Family Guineafowl (Numididae)

Least Concern

Helmeted Guineafowl (Numida meleagris)


Taxonomy

French: Pintade de Numidie German: Helmperlhuhn Spanish: Pintada común
Taxonomy:

Phasianus meleagris

Linnaeus

, 1758,

upper Nile, Nubia, Sudan

.

Races have sometimes been divided into as many as four species, but geographical variation complex, and some intergradation occurs between adjacent forms#R. Race papillosus previously referred to as damarensis, but former name has priority. More than 30 races described: traditional races marchei, callewaerti and blancoui now included in galeatus, as also are strasseni and bannermani (last two names assigned to stock introduced to Cape Verde Is); major, inermis, omoensis, macroceras, neumanni, toruensis, intermedius and uhehensis included in meleagris; ansorgei included in reichenowi; maximus, frommi, rikwae and bodalyae included in marungensis; mulondensis included in papillosus; and transvaalensis and limpopoensis included in coronatus. In E South Africa hybridization between local race coronatus and introduced domestic individuals (derived from W African subspecies galeatus) appears to exist, leading to potential outbreeding depression in wild population. Nine subspecies currently recognized.

Subspecies and Distribution
  • N. m. sabyi E. J. O. Hartert, 1919 – NW Morocco between R Oum er Rbia and R Sebou (possibly extinct).
  • N. m. galeatus Pallas, 1767 – West African Guineafowl – W Africa E to S Chad and S to N Angola and DRCongo.
  • N. m. meleagris (Linnaeus, 1758) – Helmeted Guineafowl – E Chad E to Ethiopia, and S to N DRCongo, Uganda and N Kenya.
  • N. m. somaliensis Neumann, 1899 – E & S Ethiopia and W Somalia.
  • N. m. reichenowi Ogilvie-Grant, 1894 – Reichenow’s Guineafowl – Kenya S to C Tanzania.
  • N. m. mitratus (Pallas, 1764) – Tufted Guineafowl – W & E Tanzania S to E Mozambique, and W through Zambia and Zimbabwe to NE Botswana and N South Africa; Zanzibar and Tumbatu I.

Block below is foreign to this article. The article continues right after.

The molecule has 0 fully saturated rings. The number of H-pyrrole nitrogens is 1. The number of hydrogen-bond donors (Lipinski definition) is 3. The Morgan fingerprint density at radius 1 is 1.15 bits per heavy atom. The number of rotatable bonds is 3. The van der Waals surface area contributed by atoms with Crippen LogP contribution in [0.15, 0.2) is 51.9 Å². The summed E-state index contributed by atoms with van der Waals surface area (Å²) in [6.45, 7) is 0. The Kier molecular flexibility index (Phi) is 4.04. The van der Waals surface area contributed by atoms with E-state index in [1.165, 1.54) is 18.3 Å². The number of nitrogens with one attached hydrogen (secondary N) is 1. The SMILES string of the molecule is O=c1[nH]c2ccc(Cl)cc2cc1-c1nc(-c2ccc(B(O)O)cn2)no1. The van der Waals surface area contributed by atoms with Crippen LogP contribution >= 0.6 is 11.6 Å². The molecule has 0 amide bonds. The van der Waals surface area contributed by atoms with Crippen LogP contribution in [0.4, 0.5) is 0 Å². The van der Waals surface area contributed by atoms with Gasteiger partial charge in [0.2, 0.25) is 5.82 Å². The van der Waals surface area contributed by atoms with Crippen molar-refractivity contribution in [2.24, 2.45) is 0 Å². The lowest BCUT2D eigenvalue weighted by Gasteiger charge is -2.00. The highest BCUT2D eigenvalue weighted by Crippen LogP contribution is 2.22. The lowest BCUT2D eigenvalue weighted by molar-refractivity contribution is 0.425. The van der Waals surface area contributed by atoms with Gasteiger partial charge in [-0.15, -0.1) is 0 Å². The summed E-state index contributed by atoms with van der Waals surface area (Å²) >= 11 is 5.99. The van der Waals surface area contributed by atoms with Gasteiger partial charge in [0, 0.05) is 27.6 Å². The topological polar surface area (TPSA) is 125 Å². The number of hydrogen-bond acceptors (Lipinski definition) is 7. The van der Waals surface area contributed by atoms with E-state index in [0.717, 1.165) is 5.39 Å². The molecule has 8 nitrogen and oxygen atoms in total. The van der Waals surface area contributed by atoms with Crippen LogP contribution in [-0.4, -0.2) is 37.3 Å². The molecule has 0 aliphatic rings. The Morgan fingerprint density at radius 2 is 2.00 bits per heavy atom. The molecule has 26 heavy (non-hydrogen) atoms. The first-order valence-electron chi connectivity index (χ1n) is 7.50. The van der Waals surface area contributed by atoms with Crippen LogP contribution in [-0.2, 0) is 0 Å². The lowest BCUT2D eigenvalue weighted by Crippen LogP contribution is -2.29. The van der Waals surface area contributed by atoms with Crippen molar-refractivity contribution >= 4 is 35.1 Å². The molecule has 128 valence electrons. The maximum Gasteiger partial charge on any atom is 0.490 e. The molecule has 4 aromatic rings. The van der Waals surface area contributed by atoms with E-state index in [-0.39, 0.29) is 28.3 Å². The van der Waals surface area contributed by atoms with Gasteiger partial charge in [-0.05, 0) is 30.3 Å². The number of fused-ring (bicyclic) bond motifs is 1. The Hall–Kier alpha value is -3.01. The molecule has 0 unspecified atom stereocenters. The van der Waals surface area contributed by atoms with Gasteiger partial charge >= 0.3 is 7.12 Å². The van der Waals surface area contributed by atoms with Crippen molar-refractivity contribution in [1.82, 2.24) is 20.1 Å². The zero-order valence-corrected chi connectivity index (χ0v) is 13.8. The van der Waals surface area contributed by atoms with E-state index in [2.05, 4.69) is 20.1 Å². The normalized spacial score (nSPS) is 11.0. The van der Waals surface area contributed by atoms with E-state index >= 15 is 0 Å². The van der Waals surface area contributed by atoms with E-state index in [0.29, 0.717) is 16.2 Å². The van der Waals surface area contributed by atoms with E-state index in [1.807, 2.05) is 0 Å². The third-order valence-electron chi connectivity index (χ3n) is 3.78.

• N. m. marungensis Schalow, 1884 – S Congo Basin S to C & E Angola, and E in Zambezi Basin to N Zambia (Luangwa Valley).
  • N. m. papillosus Reichenow, 1894 – S Angola to C Namibia and Botswana.
  • N. m. coronatus Gurney, Sr, 1868 – E South Africa in Mpumalanga, KwaZulu-Natal (where hybridization in the wild between domestic and wild birds occurs#R) and Eastern Cape, and Swaziland.
  • Introduced to many parts of world, e.g. Cape Verde Is (galeatus), Yemen (galeatus), SW Arabia, Madagascar, Rodrigues I and the Comoro Is (mitratus), Western Cape (coronatus), also West Indies, apparently (sabyi) on Barbuda and parts of Australasia.

    Descriptive notes

    53–63 cm; male 1145–1816 g, female 1135–1823 g. Head and neck mostly featherless, with bare skin blue to bluish white; characteristic horn-coloured bony... read more

    Voice

    Raucous, cackling calls which vary in intensity and length of delivery, e.g. nasal, staccato... read more

    Habitat

    Wide variety of habitats mainly in open country, ranging from forest edge through savanna woodland... read more

    Food and feeding

    Omnivorous. Plant food generally more important overall by volume, especially non-agricultural seeds (39% by volume in E & S Africa),... read more

    Breeding

    Season almost always in or just after rains; mainly Sept–Jan in S Africa and mainly Feb–Mar in Namibia; Dec–Apr in Malawi... read more

    Movements

    Sedentary. Home range of flock varies in size with habitat and relative density of species:... read more

    Status and conservation

    Not globally threatened (Least Concern). Mace Lande: Safe; race sabyi possibly Endangered. Total population probably numbers well over 1,000,000 birds; widespread... read more

    Recommended citation

    Martínez, I. & Kirwan, G.M. (2018). Helmeted Guineafowl (Numida meleagris). In: del Hoyo, J., Elliott, A., Sargatal, J., Christie, D.A. & de Juana, E. (eds.). Handbook of the Birds of the World Alive. Lynx Edicions, Barcelona. (retrieved from https://www.hbw.com/node/53526 on 18 January 2018).